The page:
How to stay safe in the sun
Avoid potentially fatal damage from the sun
When taking a break, most of us prefer the option of heading for the sun with one of the first priorities to gain a golden tan. While a tan may look attractive, it does not come without costs, with the sun contributing to premature ageing, and in some cases leading to skin cancer.
The sun does provide vitamin D, a necessary vitamin for healthy living, but when it comes to sun exposure the best general advice is to avoid tanning. A tan is a sign of skin damage. However, if you wish to get a tan, then follow these realbuzz.com tips to do it as safely as possible.
To stay safe in the sun, we need to minimise exposure to ultra violet radiation (UVR). To do this:
Avoid exposure to the sun between 10am and 3pm, as this is the period of the day when the sun’s UVR levels are highest.
Sitting in the shade reduces the amount of UVR you receive, but this doesn’t fully protect you as UVR reflects off many surfaces such as sand and water, so other methods of skin protection should be utilised.
Sunscreen should be used at all times when in the sun, regardless of how dark your skin is. A sun protection factor of 30+ is best. The higher the number, the greater the protection.
Sunscreen should be applied to the skin at least 20 minutes before sun exposure, and reapplied every two hours or more frequently if swimming or perspiring. Sunscreen should not be relied on as the sole form of protecting the skin.
Wear a shirt
Wearing a shirt, especially one with long sleeves and collars provides additional protection.
Wear a hat
A broad-brimmed hat that covers the head, face, neck and ears will provide the most protection. For children a legionnaire-style hat with added protection for the neck is best.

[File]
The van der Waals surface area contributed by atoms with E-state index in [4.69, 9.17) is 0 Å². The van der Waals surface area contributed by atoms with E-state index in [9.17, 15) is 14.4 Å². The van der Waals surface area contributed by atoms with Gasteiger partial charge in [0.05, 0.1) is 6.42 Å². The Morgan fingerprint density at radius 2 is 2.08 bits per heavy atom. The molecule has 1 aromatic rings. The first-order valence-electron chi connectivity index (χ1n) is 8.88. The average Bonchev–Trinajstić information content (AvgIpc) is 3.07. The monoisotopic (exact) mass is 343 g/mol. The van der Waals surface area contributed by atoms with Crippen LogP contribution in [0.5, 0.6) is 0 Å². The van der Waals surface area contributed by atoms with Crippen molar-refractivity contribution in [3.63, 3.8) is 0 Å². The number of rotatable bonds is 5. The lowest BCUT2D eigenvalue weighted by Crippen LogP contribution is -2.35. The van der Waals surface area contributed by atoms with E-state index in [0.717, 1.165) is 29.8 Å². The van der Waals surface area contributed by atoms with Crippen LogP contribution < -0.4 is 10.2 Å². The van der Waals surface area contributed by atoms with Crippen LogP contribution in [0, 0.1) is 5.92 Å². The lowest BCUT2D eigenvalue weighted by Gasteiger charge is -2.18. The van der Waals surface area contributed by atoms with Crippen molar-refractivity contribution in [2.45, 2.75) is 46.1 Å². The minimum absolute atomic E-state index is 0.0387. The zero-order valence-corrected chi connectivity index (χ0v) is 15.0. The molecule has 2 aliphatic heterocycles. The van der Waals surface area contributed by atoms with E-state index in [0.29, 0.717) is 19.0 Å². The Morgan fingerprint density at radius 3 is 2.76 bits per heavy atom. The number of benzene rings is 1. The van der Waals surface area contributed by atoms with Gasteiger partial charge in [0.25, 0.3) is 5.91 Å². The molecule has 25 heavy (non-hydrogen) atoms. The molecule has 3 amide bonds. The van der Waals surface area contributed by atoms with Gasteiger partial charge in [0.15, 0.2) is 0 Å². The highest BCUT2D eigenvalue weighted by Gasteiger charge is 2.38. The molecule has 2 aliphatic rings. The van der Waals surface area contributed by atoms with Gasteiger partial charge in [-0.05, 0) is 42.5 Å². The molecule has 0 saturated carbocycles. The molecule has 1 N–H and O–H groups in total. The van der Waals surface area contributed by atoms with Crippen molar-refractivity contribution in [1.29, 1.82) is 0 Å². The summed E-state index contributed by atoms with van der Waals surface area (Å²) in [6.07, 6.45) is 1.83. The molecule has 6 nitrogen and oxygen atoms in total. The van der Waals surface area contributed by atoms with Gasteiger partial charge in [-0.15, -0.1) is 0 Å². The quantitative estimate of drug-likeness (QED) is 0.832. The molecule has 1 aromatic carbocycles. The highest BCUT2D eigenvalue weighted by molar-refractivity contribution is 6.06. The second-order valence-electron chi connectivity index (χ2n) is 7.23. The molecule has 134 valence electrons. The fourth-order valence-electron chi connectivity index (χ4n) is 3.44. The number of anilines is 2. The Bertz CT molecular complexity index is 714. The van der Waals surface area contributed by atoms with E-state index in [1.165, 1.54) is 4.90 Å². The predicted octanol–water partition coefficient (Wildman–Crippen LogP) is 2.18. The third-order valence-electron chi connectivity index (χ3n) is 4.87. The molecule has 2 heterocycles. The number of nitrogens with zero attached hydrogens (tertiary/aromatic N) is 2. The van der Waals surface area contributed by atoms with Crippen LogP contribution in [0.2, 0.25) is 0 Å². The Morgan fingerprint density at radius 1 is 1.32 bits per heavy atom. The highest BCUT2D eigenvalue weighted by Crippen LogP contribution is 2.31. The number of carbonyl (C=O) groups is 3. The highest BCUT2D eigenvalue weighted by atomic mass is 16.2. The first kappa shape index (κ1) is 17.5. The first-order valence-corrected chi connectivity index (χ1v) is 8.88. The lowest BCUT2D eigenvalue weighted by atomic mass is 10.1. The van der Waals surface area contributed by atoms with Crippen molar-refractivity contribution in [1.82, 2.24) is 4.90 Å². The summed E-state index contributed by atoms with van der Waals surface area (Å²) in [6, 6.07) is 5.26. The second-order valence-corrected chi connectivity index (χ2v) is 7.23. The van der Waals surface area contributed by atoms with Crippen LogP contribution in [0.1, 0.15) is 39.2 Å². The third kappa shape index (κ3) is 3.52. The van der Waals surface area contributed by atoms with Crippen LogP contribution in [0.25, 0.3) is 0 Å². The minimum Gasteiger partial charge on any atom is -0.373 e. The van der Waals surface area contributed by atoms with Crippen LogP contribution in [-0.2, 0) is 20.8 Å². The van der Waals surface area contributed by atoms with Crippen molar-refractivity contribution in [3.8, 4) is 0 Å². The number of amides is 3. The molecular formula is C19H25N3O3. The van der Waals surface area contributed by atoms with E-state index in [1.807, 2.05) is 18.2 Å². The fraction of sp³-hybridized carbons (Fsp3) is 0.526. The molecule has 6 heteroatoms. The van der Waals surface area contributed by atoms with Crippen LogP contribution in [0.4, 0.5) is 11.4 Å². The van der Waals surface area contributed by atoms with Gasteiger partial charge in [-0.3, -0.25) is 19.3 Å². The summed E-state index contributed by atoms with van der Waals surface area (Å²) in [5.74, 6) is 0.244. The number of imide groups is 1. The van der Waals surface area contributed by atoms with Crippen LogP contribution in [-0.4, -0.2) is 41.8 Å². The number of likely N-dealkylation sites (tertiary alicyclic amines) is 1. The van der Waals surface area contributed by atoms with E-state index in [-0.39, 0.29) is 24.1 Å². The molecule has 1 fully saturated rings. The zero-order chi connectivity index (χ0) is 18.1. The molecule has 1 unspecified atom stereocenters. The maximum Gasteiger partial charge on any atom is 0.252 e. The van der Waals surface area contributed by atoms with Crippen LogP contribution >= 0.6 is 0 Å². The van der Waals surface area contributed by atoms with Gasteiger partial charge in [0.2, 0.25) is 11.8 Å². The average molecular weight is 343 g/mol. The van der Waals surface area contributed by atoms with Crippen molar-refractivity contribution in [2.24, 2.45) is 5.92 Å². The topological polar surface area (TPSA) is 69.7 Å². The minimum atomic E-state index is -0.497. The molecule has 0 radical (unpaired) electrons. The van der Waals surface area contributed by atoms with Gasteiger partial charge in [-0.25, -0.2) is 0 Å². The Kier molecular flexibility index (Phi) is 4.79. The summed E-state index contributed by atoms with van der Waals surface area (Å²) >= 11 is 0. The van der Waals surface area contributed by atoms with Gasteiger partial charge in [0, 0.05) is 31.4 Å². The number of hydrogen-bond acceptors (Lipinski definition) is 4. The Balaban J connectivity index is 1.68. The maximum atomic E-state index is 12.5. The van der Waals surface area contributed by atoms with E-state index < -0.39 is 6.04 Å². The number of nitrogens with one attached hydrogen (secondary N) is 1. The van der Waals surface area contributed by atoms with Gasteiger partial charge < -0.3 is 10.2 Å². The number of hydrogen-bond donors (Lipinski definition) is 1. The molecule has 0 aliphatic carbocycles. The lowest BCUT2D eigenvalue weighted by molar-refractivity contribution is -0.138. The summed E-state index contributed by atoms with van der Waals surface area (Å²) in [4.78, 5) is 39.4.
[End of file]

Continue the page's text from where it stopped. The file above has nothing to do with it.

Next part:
Quality sunglasses that meet the necessary standards provide good protection for the eyes from UVRs. A close fitting, wrap around style affords the maximum protection for the eyes.
Protecting young children :
Youngsters should be kept safe by applying all the tips mentioned above. Young skin is particularly susceptible to burning and damage caused to the skin when young is usually permanent. Many sunscreen products indicate suitability for use on babies and children.
That covers the basics for staying safe in the sun. Now some other general advice that may be of use:
- Do not fool yourself into thinking that if you are not hot that you are not burning. The damage done to the skin is done by UVRs, not related to temperature.
- Avoid the need for a super deep tan. Remember that a sun tan is a sign of sun damage and the deeper the tan, the worse the damage and greater the risk of skin cancer. A skin like leather is also not particularly attractive!
- Start with exposure to sun early in the day or late in the afternoon. Exposure can be increased gradually.
- You can still get sunburned on cloudy days or when sitting in the shade.
- Take care if participating in water sports. Water can wash off some suncscreen, while if you are boating wind combined with the reflection of the sun off the water can lead to burning.
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